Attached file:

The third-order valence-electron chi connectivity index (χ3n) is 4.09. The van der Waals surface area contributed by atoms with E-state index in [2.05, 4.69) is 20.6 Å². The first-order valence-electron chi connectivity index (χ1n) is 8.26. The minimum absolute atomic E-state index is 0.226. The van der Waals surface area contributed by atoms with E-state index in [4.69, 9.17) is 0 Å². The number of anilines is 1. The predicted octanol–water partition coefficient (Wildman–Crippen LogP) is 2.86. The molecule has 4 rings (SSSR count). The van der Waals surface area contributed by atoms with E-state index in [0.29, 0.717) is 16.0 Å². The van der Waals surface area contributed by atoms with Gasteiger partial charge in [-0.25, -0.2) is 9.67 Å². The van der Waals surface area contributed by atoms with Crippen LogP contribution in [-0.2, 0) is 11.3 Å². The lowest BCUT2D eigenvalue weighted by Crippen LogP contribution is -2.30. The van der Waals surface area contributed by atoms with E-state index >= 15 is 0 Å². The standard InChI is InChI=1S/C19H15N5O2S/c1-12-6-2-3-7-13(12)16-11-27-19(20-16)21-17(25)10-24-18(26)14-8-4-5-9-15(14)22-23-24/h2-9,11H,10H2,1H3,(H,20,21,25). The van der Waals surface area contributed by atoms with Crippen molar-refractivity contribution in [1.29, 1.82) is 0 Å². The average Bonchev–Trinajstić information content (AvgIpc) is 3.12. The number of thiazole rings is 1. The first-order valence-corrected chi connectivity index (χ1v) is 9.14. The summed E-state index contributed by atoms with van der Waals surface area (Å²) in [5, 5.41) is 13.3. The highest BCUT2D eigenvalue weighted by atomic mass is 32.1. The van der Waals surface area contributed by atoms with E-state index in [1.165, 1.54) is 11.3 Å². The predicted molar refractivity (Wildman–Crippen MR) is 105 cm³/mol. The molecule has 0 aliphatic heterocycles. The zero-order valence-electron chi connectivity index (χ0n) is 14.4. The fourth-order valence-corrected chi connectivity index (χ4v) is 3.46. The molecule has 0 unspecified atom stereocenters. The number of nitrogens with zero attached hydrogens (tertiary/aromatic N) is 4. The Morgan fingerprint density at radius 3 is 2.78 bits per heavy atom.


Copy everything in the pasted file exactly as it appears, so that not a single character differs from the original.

The third-order valence-electron chi connectivity index (χ3n) is 4.09. The van der Waals surface area contributed by atoms with E-state index in [2.05, 4.69) is 20.6 Å². The first-order valence-electron chi connectivity index (χ1n) is 8.26. The minimum absolute atomic E-state index is 0.226. The van der Waals surface area contributed by atoms with E-state index in [4.69, 9.17) is 0 Å². The number of anilines is 1. The predicted octanol–water partition coefficient (Wildman–Crippen LogP) is 2.86. The molecule has 4 rings (SSSR count). The van der Waals surface area contributed by atoms with E-state index in [0.29, 0.717) is 16.0 Å². The van der Waals surface area contributed by atoms with Gasteiger partial charge in [-0.25, -0.2) is 9.67 Å². The van der Waals surface area contributed by atoms with Crippen LogP contribution in [-0.2, 0) is 11.3 Å². The lowest BCUT2D eigenvalue weighted by Crippen LogP contribution is -2.30. The van der Waals surface area contributed by atoms with E-state index >= 15 is 0 Å². The standard InChI is InChI=1S/C19H15N5O2S/c1-12-6-2-3-7-13(12)16-11-27-19(20-16)21-17(25)10-24-18(26)14-8-4-5-9-15(14)22-23-24/h2-9,11H,10H2,1H3,(H,20,21,25). The van der Waals surface area contributed by atoms with Crippen molar-refractivity contribution in [1.29, 1.82) is 0 Å². The average Bonchev–Trinajstić information content (AvgIpc) is 3.12. The number of thiazole rings is 1. The first-order valence-corrected chi connectivity index (χ1v) is 9.14. The summed E-state index contributed by atoms with van der Waals surface area (Å²) in [5, 5.41) is 13.3. The highest BCUT2D eigenvalue weighted by atomic mass is 32.1. The van der Waals surface area contributed by atoms with E-state index in [1.165, 1.54) is 11.3 Å². The predicted molar refractivity (Wildman–Crippen MR) is 105 cm³/mol. The molecule has 0 aliphatic heterocycles. The zero-order valence-electron chi connectivity index (χ0n) is 14.4. The fourth-order valence-corrected chi connectivity index (χ4v) is 3.46. The molecule has 0 unspecified atom stereocenters. The number of nitrogens with zero attached hydrogens (tertiary/aromatic N) is 4. The Morgan fingerprint density at radius 3 is 2.78 bits per heavy atom.